A federal appeals court has ruled that Honolulu police officers used excessive force in the 2015 death of Sheldon Haleck, clearing the way for a lawsuit to proceed against the department and officers.
The 9th U.S. Circuit Court of Appeals sided with a lower court ruling that the actions of the Honolulu Police Department in the March 16, 2015 arrest and eventual death of Haleck could not keep them from being sued.
The case started with a civil rights lawsuit filed by Haleck’s family against the City and County of Honolulu and three police officers. It accused officers Christopher Chung, Samantha Critchlow and Stephen Kardash of using excessive force when trying to arrest Haleck, who was seen darting through traffic near Iolani Palace.
Haleck, 38, was first sprayed with pepper spray, then tased. More pepper spray was used and officers then tackled him. He was eventually restrained by several officer who shackled his arms and legs Officers held him down so they could shackle his arms and legs.
Haleck was unresponsive when officers turned him over, according to his autopsy report. He died the next day at Queens Medical Center.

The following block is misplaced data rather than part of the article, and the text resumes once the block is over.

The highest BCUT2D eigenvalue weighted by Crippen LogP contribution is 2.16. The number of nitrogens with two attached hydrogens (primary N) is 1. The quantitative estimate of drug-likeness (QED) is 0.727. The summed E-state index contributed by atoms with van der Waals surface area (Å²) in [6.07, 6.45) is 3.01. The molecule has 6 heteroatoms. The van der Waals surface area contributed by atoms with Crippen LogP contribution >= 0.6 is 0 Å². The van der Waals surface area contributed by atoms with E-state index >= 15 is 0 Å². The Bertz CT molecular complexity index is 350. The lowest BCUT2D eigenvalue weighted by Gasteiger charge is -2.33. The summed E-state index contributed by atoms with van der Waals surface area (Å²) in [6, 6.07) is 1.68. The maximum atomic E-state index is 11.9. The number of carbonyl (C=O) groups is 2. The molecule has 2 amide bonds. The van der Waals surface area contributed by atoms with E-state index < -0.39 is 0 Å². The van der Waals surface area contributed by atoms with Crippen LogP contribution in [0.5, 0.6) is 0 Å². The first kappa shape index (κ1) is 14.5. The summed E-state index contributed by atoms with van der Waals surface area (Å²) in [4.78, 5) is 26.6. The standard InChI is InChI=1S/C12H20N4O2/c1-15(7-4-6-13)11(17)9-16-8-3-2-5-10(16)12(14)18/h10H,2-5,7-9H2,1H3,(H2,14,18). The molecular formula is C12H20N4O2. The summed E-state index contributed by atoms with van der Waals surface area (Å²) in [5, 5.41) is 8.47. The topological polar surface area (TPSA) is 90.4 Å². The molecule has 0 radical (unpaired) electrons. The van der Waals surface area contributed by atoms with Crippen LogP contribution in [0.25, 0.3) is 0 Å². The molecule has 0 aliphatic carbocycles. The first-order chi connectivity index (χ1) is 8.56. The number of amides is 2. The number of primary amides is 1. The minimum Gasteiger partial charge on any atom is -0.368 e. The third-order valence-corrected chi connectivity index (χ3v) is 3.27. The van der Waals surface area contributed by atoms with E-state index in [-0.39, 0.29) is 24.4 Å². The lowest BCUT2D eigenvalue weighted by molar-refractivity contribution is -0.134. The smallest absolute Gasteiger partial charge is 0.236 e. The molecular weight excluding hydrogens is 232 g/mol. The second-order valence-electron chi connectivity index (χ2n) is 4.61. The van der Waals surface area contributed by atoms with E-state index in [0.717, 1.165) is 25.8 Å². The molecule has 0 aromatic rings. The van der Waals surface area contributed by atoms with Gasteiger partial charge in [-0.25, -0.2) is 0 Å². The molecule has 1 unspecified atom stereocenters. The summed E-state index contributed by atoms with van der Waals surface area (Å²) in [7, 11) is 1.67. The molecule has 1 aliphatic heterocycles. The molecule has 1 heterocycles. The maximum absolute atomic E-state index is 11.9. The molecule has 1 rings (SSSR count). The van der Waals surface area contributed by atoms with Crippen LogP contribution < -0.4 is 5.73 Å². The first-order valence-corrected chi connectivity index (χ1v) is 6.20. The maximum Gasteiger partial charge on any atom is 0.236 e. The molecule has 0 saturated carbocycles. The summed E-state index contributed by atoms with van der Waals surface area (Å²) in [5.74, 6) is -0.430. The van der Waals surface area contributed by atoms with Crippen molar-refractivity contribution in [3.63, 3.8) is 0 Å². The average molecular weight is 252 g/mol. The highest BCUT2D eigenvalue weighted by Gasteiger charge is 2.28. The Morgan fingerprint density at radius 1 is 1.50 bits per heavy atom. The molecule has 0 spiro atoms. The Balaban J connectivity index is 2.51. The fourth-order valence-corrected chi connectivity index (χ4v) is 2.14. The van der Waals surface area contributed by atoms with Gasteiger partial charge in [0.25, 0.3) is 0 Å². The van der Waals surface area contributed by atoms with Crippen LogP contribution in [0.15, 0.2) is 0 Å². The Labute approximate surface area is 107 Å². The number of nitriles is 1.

The police department contended in federal court that the officers had used appropriate police tactics and had a right to qualified immunity. The lower federal district court disagreed, sending the case to the Ninth Circuit and putting the family’s suit in a holding pattern until now.
“Although Appellants were serving in a caretaking function, there was no emergency to increase the ‘severity’ of the circumstances,” the decision from the 9th Circuit Court of Appeals stated Tuesday. “We affirm the district court’s denial of qualified immunity and remand for further proceedings consistent with this disposition.”
A medical examiner report ruled his death a homicide that was due to “multiple metabolic and cardiac complications” stemming from what was described as a “violent physical struggle” with police. The autopsy also revealed Haleck had taken a methamphetamine.
A spokeswoman for the Honolulu Police Department said attorneys for the agency were reviewing the decision. Attorney Eric Seitz, who represents the Haleck family, said the ruling allows the lawsuit to proceed.
“They’ve been wrong, horribly wrong on this case,” Seitz said of HPD.
In Honolulu, home to Hawaii’s largest police department, patrol cars are not equipped with dashcam video, and body cameras are not expected to be issued to officers until later this year.
Only police Tasers are equipped with cameras. Four months after Civil Beat first asked for the video from the Taser, it was released by HPD.
In the video, Haleck appears to have his hands up and talking to officers before they used the Taser.